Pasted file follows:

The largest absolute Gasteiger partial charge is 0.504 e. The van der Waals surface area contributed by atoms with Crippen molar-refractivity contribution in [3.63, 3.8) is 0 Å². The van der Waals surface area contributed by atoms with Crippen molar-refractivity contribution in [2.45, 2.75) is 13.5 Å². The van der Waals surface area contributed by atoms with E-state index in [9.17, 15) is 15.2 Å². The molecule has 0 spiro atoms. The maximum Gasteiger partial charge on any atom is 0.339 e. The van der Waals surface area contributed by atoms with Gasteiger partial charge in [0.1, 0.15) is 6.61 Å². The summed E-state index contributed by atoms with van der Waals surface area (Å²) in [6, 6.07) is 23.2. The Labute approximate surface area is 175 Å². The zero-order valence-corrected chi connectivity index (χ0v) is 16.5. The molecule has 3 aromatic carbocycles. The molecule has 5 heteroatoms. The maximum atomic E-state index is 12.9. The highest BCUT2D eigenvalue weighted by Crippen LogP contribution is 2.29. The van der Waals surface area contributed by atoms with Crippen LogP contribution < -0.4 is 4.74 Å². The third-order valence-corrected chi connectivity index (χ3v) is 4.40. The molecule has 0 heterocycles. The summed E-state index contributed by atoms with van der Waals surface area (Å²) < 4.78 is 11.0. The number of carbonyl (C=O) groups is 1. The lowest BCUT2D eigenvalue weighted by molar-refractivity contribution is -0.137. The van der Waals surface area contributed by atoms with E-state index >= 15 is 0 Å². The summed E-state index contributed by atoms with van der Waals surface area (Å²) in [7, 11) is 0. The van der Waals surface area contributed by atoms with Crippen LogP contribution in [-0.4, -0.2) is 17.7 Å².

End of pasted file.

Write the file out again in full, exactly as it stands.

The largest absolute Gasteiger partial charge is 0.504 e. The van der Waals surface area contributed by atoms with Crippen molar-refractivity contribution in [3.63, 3.8) is 0 Å². The van der Waals surface area contributed by atoms with Crippen molar-refractivity contribution in [2.45, 2.75) is 13.5 Å². The van der Waals surface area contributed by atoms with E-state index in [9.17, 15) is 15.2 Å². The molecule has 0 spiro atoms. The maximum Gasteiger partial charge on any atom is 0.339 e. The van der Waals surface area contributed by atoms with Gasteiger partial charge in [0.1, 0.15) is 6.61 Å². The summed E-state index contributed by atoms with van der Waals surface area (Å²) in [6, 6.07) is 23.2. The Labute approximate surface area is 175 Å². The zero-order valence-corrected chi connectivity index (χ0v) is 16.5. The molecule has 3 aromatic carbocycles. The molecule has 5 heteroatoms. The maximum atomic E-state index is 12.9. The highest BCUT2D eigenvalue weighted by Crippen LogP contribution is 2.29. The van der Waals surface area contributed by atoms with Crippen LogP contribution < -0.4 is 4.74 Å². The third-order valence-corrected chi connectivity index (χ3v) is 4.40. The molecule has 0 heterocycles. The summed E-state index contributed by atoms with van der Waals surface area (Å²) < 4.78 is 11.0. The number of carbonyl (C=O) groups is 1. The lowest BCUT2D eigenvalue weighted by molar-refractivity contribution is -0.137. The van der Waals surface area contributed by atoms with E-state index >= 15 is 0 Å². The summed E-state index contributed by atoms with van der Waals surface area (Å²) in [7, 11) is 0. The van der Waals surface area contributed by atoms with Crippen LogP contribution in [-0.4, -0.2) is 17.7 Å².